On December 14, 2017, Justice Scarpulla of the New York County Commercial Division issued a decision in Capital One Equipment Finance Corp. v. Corrigan, 2017 NY Slip Op. 32632(U), holding that allegations of badges of fraud are sufficient to support a claim for actual fraudulent conveyance, explaining:
Capital One also sufficiently states a claim against the Levine defendants for actual fraudulent conveyance pursuant to DCL 276 and 276-a. Debtor and Creditor Law §§ 276 and 276-a require proof that the transferor intentionally hindered, delayed, or defrauded present or future creditors. Due to the difficulty of proving actual intent to hinder, delay, or defraud creditors, the pleader is allowed to rely on badges of fraud to support its case, such as: a close relationship between the parties to the alleged fraudulent transaction; a questionable transfer not in the usual course of business; inadequacy of the consideration; the transferor’s knowledge of the creditor’s claim and the inability to pay it; and retention of control of the property by the transferor after the conveyance. Here, Capital One pleads that the alleged conveyances were made from Levine to his wife, with no consideration, not in the ordinary course of business, and with knowledge that he could be liable under the guaranty. The causes of action are pled with enough specificity to permit a reasonable inference of the alleged conduct.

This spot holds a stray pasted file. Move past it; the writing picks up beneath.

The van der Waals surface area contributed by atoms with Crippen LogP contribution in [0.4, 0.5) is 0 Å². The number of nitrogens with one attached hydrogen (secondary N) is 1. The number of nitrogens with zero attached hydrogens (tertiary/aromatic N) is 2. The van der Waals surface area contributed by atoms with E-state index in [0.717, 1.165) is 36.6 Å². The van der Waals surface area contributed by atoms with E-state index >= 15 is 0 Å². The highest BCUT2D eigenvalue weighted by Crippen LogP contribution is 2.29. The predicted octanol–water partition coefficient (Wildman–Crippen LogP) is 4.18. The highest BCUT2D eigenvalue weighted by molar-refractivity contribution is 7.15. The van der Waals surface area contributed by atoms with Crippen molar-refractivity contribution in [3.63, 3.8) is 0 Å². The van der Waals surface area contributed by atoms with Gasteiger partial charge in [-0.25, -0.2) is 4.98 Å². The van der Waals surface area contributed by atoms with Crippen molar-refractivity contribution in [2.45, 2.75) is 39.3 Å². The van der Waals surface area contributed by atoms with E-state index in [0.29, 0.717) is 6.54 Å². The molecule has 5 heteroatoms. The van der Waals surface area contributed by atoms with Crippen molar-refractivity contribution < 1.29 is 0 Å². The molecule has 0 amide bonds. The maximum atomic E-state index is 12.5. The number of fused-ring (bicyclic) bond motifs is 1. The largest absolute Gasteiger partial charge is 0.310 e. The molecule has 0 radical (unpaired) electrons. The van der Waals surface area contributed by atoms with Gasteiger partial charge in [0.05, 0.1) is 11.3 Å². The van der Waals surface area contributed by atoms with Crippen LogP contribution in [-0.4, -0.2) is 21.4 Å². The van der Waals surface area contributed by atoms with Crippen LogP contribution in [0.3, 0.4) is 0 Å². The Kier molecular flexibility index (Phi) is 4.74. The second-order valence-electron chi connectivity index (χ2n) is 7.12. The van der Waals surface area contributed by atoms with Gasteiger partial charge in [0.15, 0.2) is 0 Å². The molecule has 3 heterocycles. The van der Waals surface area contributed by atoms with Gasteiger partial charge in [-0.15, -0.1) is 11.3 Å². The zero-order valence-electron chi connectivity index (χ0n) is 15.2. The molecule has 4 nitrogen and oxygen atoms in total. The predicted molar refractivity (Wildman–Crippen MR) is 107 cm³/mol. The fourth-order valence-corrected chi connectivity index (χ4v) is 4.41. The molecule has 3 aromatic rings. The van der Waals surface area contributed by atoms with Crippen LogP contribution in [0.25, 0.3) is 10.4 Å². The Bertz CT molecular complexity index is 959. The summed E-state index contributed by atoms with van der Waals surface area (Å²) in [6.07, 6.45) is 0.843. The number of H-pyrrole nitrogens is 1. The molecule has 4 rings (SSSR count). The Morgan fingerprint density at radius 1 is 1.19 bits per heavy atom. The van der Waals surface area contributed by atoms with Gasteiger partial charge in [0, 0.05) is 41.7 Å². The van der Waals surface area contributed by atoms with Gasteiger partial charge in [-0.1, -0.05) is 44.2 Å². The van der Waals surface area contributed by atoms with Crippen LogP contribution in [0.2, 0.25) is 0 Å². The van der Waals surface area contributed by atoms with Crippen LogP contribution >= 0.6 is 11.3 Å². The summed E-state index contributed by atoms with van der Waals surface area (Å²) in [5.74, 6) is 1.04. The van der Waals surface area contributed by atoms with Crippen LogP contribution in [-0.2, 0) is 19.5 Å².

(Internal quotations and citations omitted).
We have substantial experience in helping judgment creditors collect on judgments and search for and attach assets worldwide. A big part of that effort is using the legal tools–such as claims for fraudulent conveyance discussed in this opinion–for recovering property that has been transferred to a third party to avoid its being seized to satisfy a judgment. Contact Schlam Stone & Dolan partner John Lundin at email@example.com if you or a client need help collecting on a judgment.
Click here to subscribe to this or another of Schlam Stone & Dolan’s blogs.